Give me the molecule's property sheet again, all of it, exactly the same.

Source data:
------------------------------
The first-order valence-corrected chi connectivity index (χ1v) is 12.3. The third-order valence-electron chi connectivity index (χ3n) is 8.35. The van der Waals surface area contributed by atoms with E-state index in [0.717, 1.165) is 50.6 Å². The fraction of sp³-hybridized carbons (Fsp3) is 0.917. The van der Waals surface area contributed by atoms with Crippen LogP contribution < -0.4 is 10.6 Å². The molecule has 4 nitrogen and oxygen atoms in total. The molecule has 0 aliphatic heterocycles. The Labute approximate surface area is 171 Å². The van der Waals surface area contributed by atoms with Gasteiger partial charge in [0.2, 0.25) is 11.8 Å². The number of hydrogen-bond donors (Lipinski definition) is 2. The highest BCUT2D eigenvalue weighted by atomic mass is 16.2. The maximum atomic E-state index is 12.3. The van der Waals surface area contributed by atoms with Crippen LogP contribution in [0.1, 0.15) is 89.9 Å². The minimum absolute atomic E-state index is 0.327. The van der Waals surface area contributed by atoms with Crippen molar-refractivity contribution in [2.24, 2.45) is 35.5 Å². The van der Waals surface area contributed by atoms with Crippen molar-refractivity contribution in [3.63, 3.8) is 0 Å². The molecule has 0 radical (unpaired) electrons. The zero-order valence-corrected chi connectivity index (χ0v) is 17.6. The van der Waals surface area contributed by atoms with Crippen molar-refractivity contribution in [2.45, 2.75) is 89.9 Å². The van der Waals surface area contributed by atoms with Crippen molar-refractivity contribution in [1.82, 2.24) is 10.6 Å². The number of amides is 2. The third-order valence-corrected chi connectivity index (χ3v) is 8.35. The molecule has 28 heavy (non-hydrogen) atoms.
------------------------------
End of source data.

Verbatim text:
The first-order valence-corrected chi connectivity index (χ1v) is 12.3. The third-order valence-electron chi connectivity index (χ3n) is 8.35. The van der Waals surface area contributed by atoms with E-state index in [0.717, 1.165) is 50.6 Å². The fraction of sp³-hybridized carbons (Fsp3) is 0.917. The van der Waals surface area contributed by atoms with Crippen LogP contribution < -0.4 is 10.6 Å². The molecule has 4 nitrogen and oxygen atoms in total. The molecule has 0 aliphatic heterocycles. The Labute approximate surface area is 171 Å². The van der Waals surface area contributed by atoms with Gasteiger partial charge in [0.2, 0.25) is 11.8 Å². The number of hydrogen-bond donors (Lipinski definition) is 2. The highest BCUT2D eigenvalue weighted by atomic mass is 16.2. The maximum atomic E-state index is 12.3. The van der Waals surface area contributed by atoms with Crippen LogP contribution in [0.1, 0.15) is 89.9 Å². The minimum absolute atomic E-state index is 0.327. The van der Waals surface area contributed by atoms with Crippen molar-refractivity contribution in [2.24, 2.45) is 35.5 Å². The van der Waals surface area contributed by atoms with Crippen molar-refractivity contribution in [3.63, 3.8) is 0 Å². The molecule has 0 radical (unpaired) electrons. The zero-order valence-corrected chi connectivity index (χ0v) is 17.6. The van der Waals surface area contributed by atoms with Crippen molar-refractivity contribution in [2.45, 2.75) is 89.9 Å². The van der Waals surface area contributed by atoms with Crippen molar-refractivity contribution in [1.82, 2.24) is 10.6 Å². The number of amides is 2. The third-order valence-corrected chi connectivity index (χ3v) is 8.35. The molecule has 28 heavy (non-hydrogen) atoms.